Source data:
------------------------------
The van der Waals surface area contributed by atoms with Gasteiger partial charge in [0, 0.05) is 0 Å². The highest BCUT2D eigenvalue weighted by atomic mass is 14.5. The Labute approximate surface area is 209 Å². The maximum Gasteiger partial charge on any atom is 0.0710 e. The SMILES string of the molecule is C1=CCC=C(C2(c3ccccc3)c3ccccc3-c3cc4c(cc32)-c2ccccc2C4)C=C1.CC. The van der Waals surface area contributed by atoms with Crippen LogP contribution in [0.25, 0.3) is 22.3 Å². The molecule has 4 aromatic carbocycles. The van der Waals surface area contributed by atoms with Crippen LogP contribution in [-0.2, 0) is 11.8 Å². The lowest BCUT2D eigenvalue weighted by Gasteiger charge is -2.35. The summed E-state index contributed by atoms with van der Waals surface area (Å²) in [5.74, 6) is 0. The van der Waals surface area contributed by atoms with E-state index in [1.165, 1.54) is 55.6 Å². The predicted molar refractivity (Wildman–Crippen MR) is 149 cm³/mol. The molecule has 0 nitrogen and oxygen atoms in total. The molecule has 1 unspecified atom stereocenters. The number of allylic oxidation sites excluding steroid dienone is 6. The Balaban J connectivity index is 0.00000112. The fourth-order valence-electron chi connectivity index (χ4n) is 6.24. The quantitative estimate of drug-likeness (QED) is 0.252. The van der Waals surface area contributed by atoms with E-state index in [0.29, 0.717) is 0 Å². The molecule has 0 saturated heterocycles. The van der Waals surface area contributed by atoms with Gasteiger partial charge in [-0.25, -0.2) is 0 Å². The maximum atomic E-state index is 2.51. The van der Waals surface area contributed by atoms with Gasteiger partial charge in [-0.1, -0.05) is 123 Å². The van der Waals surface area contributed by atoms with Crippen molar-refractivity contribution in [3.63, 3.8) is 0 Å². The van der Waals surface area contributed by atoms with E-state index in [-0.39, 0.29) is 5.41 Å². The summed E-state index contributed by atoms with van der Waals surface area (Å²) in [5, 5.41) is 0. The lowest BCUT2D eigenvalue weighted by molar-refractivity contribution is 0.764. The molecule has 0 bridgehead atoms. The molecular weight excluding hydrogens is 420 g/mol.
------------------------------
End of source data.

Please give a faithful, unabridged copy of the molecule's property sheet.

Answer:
The van der Waals surface area contributed by atoms with Gasteiger partial charge in [0, 0.05) is 0 Å². The highest BCUT2D eigenvalue weighted by atomic mass is 14.5. The Labute approximate surface area is 209 Å². The maximum Gasteiger partial charge on any atom is 0.0710 e. The SMILES string of the molecule is C1=CCC=C(C2(c3ccccc3)c3ccccc3-c3cc4c(cc32)-c2ccccc2C4)C=C1.CC. The van der Waals surface area contributed by atoms with Crippen LogP contribution in [0.25, 0.3) is 22.3 Å². The molecule has 4 aromatic carbocycles. The van der Waals surface area contributed by atoms with Crippen LogP contribution in [-0.2, 0) is 11.8 Å². The lowest BCUT2D eigenvalue weighted by Gasteiger charge is -2.35. The summed E-state index contributed by atoms with van der Waals surface area (Å²) in [5.74, 6) is 0. The van der Waals surface area contributed by atoms with E-state index in [1.165, 1.54) is 55.6 Å². The predicted molar refractivity (Wildman–Crippen MR) is 149 cm³/mol. The molecule has 0 nitrogen and oxygen atoms in total. The molecule has 1 unspecified atom stereocenters. The number of allylic oxidation sites excluding steroid dienone is 6. The Balaban J connectivity index is 0.00000112. The fourth-order valence-electron chi connectivity index (χ4n) is 6.24. The quantitative estimate of drug-likeness (QED) is 0.252. The van der Waals surface area contributed by atoms with E-state index in [0.29, 0.717) is 0 Å². The molecule has 0 saturated heterocycles. The van der Waals surface area contributed by atoms with Gasteiger partial charge in [-0.25, -0.2) is 0 Å². The maximum atomic E-state index is 2.51. The van der Waals surface area contributed by atoms with Gasteiger partial charge in [-0.1, -0.05) is 123 Å². The van der Waals surface area contributed by atoms with Crippen molar-refractivity contribution in [3.63, 3.8) is 0 Å². The van der Waals surface area contributed by atoms with E-state index in [-0.39, 0.29) is 5.41 Å². The summed E-state index contributed by atoms with van der Waals surface area (Å²) in [5, 5.41) is 0. The lowest BCUT2D eigenvalue weighted by molar-refractivity contribution is 0.764. The molecule has 0 bridgehead atoms. The molecular weight excluding hydrogens is 420 g/mol.